"Paul Mecurio ends each stand-up set with grapefruit sex." – Interview

Paul Mecurio, the talented writer and hilarious stand-up comedian, got his big break when Jay Leno performed at a corporate gig while Mecurio worked on Wall Street. After the gig, Mecurio gave Leno some of his jokes and, after Leno bought some, Mecurio decided to take the plunge into stand-up. Soon after that, Wall Street followed suit by taking its own plunge. Is Mecurio to blame? Probably not. But it was a good thing the Emmy winner took entertainment seriously, because as you can tell from this interview, Mecurio, like Leno, is someone to stalk as well.

Q – You have a degree in law from Georgetown Law School and actually worked on Wall Street. How, and more importantly, why did you end up in comedy?

A - I was focused at a young age. My goal from when I was 7 was to live in squalor, perform for drunks and bitter comedians and not know where my next dollar was coming from so I hit on stand-up. I was making short films and writing comedy and sold some jokes to Leno and that got me started on the path. Then when I decided to go for it full time I left Wall Street. I actually made the move from Wall Street to stand-up because it was the easiest and quickest way to give my mother a massive heart attack. You should have seen her face, it was ashen! Hilarious. That's when I knew I could do stand-up.

Q – Jay Leno gave you your first start, with you writing for “The Tonight Show.” How did that come about?

A - I was stalking Leno - living in his bushes and I thought hell, if I'm just sitting here, might as well jot some ideas down. Over the years as I was routinely being taken away by the cops for trespassing I would ask the cops to pass on to Jay some jokes I had written. They did and bingo! The rest is history. No, actually, he performed at a private corporate function I was attending and afterwards I gave him some of my jokes and he bought some. It was pretty cool at the time.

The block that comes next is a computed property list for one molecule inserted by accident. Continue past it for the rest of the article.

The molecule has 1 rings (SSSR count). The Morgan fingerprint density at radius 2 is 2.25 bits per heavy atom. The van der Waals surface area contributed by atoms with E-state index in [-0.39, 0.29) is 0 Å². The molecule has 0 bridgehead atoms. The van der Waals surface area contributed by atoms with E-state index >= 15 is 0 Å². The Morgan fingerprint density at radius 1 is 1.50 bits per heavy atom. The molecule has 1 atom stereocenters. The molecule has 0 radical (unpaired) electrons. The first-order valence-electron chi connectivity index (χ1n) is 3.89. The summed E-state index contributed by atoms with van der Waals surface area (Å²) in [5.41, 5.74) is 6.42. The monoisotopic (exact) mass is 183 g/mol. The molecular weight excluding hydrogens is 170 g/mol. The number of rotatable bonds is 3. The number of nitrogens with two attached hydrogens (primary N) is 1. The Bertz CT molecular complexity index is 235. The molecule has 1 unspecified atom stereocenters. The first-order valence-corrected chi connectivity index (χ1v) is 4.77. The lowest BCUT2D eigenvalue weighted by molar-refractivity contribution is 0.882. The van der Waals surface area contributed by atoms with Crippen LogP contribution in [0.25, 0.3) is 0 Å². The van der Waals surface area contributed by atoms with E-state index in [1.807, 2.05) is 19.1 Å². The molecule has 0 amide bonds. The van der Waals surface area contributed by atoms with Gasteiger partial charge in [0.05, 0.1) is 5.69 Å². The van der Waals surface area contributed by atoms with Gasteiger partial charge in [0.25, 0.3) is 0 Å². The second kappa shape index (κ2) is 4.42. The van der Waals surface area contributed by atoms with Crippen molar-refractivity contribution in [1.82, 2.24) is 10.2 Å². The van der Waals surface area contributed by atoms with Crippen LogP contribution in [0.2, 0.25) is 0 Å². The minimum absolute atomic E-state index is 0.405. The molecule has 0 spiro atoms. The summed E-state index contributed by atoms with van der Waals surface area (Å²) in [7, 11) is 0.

Q – Your next big break was writing for “The Daily Show.” First the “Tonight Show” and then “The Daily Show,” was there ever a time that you did NOT get what you wanted?

A - Yes, I wanted to be a ballerina but it was just not in the cards. Damn you plies!!!!!

Q – You won an Emmy Award for your writing work on “The Daily Show.” Are you more of a writer or a comedian?

A - Comedian. Performing is what I do mostly and the writing just came about by happenstance - great gig and all and has served me well. But I am a comedian, and a butcher - just a hobby. I work wonders with a pork shoulder!

Q – Not only are you a successful writer, you’ve also been on a bunch of TV shows as a stand-up comedian. Do you think that stand-up is over saturated with all of the outlets available to be seen?

A - Not if someone is good and unique. There is definitely an over saturation of run of the mill stand-ups but if someone has defined themselves in a unique way they will stand out. In my case, I finish my act by having sex with a grapefruit. Grapefruit sex! It's good and good for you!

Q – How difficult is it to keep originality in material when it seems as if there are only so many ideas to go around?

A - Easy. You just mine what's going on in your own personal life. Then you accomplished a couple of things simultaneously. You've always got a wealth of material to tap in to and you are tapping in to what makes YOU unique. If you are true to that then you're golden. And if you sleep with the booker, director and/or producer that helps. A good reach-around never hurt in this business, not figuratively anyway.

Q – Which entertainer gave you the best advice and what was it?

A - Jon Stewart. In the beginning doing stand-up he said just perform as much as you can and don’t worry about the money. The money will come later. Well, I'm still waiting Jon! Where's the damn money! I've been calling you!

Q – With the economy in the state that it’s in, do you ever look back at your past life on Wall Street and wonder what if you stayed in that business?

A - Does every minute of every day count? No, not really, sure the money was good but that Wall Street life was, what’s the word, oh yeah, soul-crushing, that's it! I felt like I was on a treadmill and there was no real point to what I was doing other than to make a lot of money. Which is not a bad thing but I'd rather do that in a career where I feel more inspired and since my first love, "professional macramé," never worked out, stand-up comedy seemed like the next logical choice.

Visit Paul at: www.paulmecurio.com.


Jason Tanamor is the Editor of Zoiks! Online. He is also the author of the novels, "Hello Lesbian!" and "Anonymous." Email Jason at jason@zoiksonline.com.

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